Comment on “Earthquake-induced prompt gravity signals identified in dense array data in Japan” by Kimura et al.

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Martin Vallée, Jean-Paul Ampuero , Kévin Juhel , Pascal Bernard, Jean-Paul Montagner, Matteo Barsuglia


A recent work by Kimura et al. (2019) (hereafter referred to as K19) claims to provide the first observational constraints on the prompt elastogravity signals (PEGS) induced by an earthquake. To make their claim, the authors argue that the observations shown in Vallée et al. (2017) (hereafter referred to as V17) are spurious and their modeling inaccurate. Here we show that K19’s claim is invalid because it is based on flawed data processing. In fact, K19’s analysis involves an incomplete correction of the instrument response of broadband seismic sensors, which essentially dismisses low-frequency components of the data that are critical for the detection of intrinsically low-frequency signals such as PEGS. As a direct consequence, signals are much more difficult to observe than in V17, where the low part of the signal spectrum is carefully taken into account. This deficient data processing also explains why the signal amplitude reported by K19 after stacking data from multiple stations is lower than the individual signals reported by V17. Moreover, failing to take appropriate measures of data quality control, K19 used signals from low-quality sensors to call into question the signals detected by high-quality sensors. Finally, K19 use an inadequate simulation approach to model PEGS, in which the important effect of the ground acceleration induced by gravity changes is ignored. In summary, K19 do not show any viable arguments to question the observations and modeling of PEGS presented in V17.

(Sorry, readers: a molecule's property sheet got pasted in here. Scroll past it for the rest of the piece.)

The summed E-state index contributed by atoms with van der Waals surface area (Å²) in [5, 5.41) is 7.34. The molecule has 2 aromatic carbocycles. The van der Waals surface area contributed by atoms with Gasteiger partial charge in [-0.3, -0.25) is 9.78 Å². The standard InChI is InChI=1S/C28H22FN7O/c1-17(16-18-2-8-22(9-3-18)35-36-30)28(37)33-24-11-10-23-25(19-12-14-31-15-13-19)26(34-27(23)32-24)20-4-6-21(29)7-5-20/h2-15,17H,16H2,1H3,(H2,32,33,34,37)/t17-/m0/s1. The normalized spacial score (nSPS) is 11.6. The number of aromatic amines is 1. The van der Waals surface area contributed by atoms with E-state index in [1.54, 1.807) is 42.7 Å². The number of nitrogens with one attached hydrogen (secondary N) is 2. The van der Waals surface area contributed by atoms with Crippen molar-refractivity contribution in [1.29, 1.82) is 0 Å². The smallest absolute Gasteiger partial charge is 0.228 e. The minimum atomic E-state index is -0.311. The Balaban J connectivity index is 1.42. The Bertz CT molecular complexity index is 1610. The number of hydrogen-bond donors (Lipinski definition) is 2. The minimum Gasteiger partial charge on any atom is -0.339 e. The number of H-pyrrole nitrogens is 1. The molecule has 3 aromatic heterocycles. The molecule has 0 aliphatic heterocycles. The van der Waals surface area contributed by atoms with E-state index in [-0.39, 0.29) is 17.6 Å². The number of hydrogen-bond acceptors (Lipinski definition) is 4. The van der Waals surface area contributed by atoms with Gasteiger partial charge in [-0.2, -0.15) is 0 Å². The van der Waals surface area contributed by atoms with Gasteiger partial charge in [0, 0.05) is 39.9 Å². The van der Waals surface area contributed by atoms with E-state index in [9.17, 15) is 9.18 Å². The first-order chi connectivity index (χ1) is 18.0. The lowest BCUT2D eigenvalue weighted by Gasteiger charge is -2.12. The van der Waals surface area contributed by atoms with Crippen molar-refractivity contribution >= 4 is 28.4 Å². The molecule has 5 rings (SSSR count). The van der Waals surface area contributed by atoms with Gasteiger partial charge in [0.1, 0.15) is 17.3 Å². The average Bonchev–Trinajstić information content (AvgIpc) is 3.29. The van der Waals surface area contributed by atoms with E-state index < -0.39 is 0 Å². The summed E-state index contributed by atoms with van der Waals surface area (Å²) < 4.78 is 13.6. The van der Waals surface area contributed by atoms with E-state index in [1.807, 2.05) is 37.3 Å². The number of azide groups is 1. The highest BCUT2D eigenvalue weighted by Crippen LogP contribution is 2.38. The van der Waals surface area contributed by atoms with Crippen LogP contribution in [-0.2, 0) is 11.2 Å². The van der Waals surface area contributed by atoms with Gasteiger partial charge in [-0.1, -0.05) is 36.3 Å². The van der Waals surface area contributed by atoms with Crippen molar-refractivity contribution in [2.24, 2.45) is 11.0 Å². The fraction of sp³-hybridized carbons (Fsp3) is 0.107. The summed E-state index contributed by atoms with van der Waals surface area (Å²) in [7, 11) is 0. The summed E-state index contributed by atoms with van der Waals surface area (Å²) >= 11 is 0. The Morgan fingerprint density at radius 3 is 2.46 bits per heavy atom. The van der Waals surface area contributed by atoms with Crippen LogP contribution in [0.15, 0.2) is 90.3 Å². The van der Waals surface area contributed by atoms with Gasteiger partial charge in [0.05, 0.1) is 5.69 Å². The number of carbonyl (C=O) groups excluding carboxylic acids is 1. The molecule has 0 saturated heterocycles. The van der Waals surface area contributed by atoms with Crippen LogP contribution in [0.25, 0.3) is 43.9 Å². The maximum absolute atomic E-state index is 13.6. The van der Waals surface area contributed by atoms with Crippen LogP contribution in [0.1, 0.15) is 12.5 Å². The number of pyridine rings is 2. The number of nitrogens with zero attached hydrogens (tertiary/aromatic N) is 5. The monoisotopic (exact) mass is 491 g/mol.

Earth Sciences, Geophysics and Seismology, Physical Sciences and Mathematics


data processing, Instrumental response, PEGS, Prompt elastogravity signals, Tohoku earthquake


Published: 2019-04-05 18:16

Last Updated: 2019-05-05 21:16

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